There is a commonality between Subramaniam and Nariman: both were solicitors general during UPA-II and had resigned following differences with the law minister at that point of time. While Subramaniam was in office from June 15, 2009, to July 14, 2011, Nariman served from July 23, 2011, to February 4, 2013.
Both Subramanian and Nariman are of redoubtable integrity, competence and capability as lawyers of eminence. Subramaniam resigned after Kapil Sibal abruptly, without informing him, handed over his brief to Nariman in the 2G case.
Subramaniam was the amicus curiae in the Sohrabuddin Sheikh stage shoot out case wherein he also pointed to the staged shootout of Tulsiram Prajapati.
But then, this is not the first time such a hiccup has occurred.
It was in 1993 that the Supreme Court created a collegium system of the chief justice and two senior-most judges for recommending the names of people to be appointed judges.
After the introduction of the collegium system, the first stand-off between the apex court and the government happened in 1998 when two of the six names recommended by then Chief Justice M.M. Punchi were objected to by the government.
It is all or none, said Chief Justice Punchi as he was asked to reconsider some of the names suggested.
The crisis was averted by making a presidential reference, the only outcome of which was that the collegium was expanded to include the chief justice plus the four senior-most judges.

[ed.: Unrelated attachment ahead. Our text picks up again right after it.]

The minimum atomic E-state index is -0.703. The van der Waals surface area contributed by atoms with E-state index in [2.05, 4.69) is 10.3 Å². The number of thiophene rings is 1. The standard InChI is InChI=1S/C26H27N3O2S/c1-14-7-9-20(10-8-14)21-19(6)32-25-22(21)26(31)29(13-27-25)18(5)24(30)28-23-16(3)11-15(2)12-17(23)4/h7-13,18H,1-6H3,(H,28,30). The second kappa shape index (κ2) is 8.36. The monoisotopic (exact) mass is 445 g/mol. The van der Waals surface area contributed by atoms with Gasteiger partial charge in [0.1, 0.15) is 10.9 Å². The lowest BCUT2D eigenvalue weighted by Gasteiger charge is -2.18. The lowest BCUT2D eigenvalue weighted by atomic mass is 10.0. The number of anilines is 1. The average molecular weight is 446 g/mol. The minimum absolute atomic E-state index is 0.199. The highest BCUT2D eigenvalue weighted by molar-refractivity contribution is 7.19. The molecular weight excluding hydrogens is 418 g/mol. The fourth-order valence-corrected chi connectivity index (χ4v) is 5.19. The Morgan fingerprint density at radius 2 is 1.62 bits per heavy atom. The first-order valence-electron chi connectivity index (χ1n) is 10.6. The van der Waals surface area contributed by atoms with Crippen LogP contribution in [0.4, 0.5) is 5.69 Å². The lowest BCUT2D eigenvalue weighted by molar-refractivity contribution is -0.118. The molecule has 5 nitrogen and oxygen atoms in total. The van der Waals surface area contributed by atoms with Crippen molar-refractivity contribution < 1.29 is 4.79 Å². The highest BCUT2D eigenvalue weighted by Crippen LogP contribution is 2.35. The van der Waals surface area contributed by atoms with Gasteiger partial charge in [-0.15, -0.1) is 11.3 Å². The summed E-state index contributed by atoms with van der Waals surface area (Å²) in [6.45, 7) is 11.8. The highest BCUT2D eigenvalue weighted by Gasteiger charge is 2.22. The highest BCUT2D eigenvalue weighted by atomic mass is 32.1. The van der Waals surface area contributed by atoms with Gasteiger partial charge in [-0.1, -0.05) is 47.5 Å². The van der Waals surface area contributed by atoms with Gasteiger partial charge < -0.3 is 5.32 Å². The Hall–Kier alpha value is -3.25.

Except for Chief Justice J.S. Verma, who used to hold wide deliberations before the collegium headed by him made recommendations, it was seldom practised in that desired way.
Eminent jurist Fali Nariman, in the chapter "A case I won but which I would prefer to have lost" of his autobiography "Before Memory Fades" has expressed "extreme anguish at the current state of ground realities in the matter of appointment of judges".
"But the extra-curricular task (imposed upon five seniormost judges by a judgment of the court itself), that of recommending appointments to the highest court, has not been conducted with the care and caution that it deserves. There is too much ad hocism, no consistent and transparent process of selection. As a result, the image of the court has gravely suffered."
Making a forceful plea for disbanding the collegiums system, Nariman says: "I would suggest that close circuit network of five judges should be disbanded. They invariably hold their cards close to their chest. They ask no one. They consult no one but themselves. This has been a pattern of functioning for years."
There are well-founded serious reservations on the way the existing collegiums system has worked or is working except during the tenure of Chief Justice J.S.Verma. It was sought to free the judicial appointments and transfers from the clutches of the political executive (government) but it has got caught in its own intricacies.
The next course is setting up the mechanism of a National Judicial Commission for the selection and appointment of judges.
The Law Commission of India, on July 31, 1987, recommended the setting up of a National Judicial Service Commission.
Since 1990, three attempts were made to amend the constitution for setting up National Judicial Commission - during the V.P.Singh government, the Chandra Shekhar government and the Atal Bihari Vajpayee government in 2003. Each time the move got aborted because the Lok Sabha term came to an end.
One thing that needs to be noted is that the desired objective of the collegium system got derailed because at the time when it was introduced, the country never had a stable and decisive government or a scam-free government not facing the apex court's wrath. So it had little nerve to question the apex court on its recommendations.
But the situation is different today. The new government has a majority of its own. The Judicial Standards and Accountability Bill, 2010, that was moved by the previous Congress government can be reintroduced and passed to put in place a National Judicial Commission with a more accountable judiciary. The sooner the better.